Jacqui Katona and Yvonne Margarula, both Aboriginal women, stopped a damaging uranium mine at Jabiluka, land traditionally owned by the Mirrar people and at the heart of Australia’s largest national park.

At the heart of Kakadu, Australia’s largest national park, lies Jabiluka, one of the world’s largest uranium deposits. It is also home to the Mirrar Aboriginal people, whose ancestors have lived in the area for more than 40,000 years. The plan to mine Jabiluka, thereby altering forever the fragile landscape, found vocal opposition among the Mirrar. Leading the passionate campaign were two aboriginal women, Jacqui Katona and Yvonne Margarula.

Katona, a member of the Djok Aboriginal clan, served as executive officer of the Gundjehmi Aboriginal Corporation, a Mirrar-run nonprofit organization. Margarula has served as senior traditional owner of the Mirrar people and chair of the Gundjehmi Aboriginal Corporation. Katona and Margarula are blood relatives.

Kakadu is a World Heritage site, one of only about 20 in the world based on both cultural and natural significance. The park contains 196 aboriginal art sites, reflecting the age-old cultural history of the area. Unique in its landscapes, biodiversity, and rich ecosystems, Kakadu draws hundreds of thousands of tourists a year. Nevertheless, mining has been permitted in Jabiluka, though it falls within the park’s boundaries. The mineral lease for Jabiluka is held by the mining company Energy Resources of Australia (ERA). Approval for mining Jabiluka was made by the Australian government despite the fact that mining within Kakadu is prohibited and opposed by the traditional owners.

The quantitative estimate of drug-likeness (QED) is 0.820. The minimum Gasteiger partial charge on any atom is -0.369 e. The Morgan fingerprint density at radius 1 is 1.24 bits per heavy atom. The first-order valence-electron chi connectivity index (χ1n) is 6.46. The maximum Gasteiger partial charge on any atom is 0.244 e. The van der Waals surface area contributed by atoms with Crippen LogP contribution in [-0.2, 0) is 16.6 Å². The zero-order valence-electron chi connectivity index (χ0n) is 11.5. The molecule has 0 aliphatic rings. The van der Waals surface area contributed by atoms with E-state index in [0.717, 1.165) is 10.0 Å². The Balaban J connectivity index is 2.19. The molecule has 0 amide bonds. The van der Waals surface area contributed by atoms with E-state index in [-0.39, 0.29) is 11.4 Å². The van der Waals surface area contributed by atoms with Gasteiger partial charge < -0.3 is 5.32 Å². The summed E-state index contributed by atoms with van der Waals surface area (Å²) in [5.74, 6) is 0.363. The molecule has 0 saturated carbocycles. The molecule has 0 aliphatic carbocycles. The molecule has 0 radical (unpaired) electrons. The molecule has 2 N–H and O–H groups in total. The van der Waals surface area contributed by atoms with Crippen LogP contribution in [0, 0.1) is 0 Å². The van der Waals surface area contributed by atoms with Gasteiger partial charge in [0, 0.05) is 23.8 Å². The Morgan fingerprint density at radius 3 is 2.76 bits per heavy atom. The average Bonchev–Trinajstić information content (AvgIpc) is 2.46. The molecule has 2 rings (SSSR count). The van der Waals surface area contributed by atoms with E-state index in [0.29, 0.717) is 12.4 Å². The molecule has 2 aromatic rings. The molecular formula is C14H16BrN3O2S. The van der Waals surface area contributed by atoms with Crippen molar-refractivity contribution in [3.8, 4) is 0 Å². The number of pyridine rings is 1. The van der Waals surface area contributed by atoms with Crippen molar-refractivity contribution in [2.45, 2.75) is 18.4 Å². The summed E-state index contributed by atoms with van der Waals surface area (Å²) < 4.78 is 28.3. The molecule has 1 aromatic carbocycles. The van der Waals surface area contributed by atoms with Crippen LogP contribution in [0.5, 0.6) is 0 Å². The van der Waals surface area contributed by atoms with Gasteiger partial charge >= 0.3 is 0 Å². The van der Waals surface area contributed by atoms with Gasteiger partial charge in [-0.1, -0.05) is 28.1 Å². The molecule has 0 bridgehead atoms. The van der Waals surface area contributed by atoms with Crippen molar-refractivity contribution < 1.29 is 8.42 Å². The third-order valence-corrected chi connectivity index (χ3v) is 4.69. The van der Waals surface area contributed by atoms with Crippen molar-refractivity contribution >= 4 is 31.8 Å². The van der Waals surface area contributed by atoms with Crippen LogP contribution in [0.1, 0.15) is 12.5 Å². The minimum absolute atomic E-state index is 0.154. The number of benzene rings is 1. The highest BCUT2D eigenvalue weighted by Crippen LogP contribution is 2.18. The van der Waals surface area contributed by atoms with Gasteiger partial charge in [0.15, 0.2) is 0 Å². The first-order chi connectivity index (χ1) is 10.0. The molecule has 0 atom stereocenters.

In addition to destroying lands of great spiritual significance to the Mirrar and damaging the fragile ecosystem, the mine would unavoidably release tailings into the park that could remain radioactive for some 300,000 years. Jabiluka is one of several new uranium mines planned for Australia. The uranium is intended primarily for export, thus contributing to the international nuclear fuel cycle.

The Mirrar people, led by Katona and Margarula, mounted a massive opposition campaign against Jabiluka, employing forms of protest ranging from legal action, education, and mobilization of national and international support, to traveling across Australia to garner support. At that time, an opinion poll found that 67% of Australians opposed the Jabiluka uranium mine. In March 1998, the Mirrar banded with environmental organizations to create a massive on-site civil disobedience, one of the biggest blockades in Australia’s history. Over a period of several months, approximately 5,000 people from across the country and overseas traveled to the remote camp to protest in solidarity with the Mirrar people. In July, the land was cleared by ERA and construction on Jabiluka began; however, protesters intervened and approximately 550 were arrested, including Margarula and Katona for trespassing on their own land. Katona recently served a prison sentence as punishment for this violation.

Thanks to lobbying efforts on the part of Katona and Margarula, the World Heritage Committee sent an inspection team to the mine site in October 1998 to assess threats to the area, with the intention of declaring Kakadu a World Heritage site “in danger,” a move that brought significant international awareness to the campaign.

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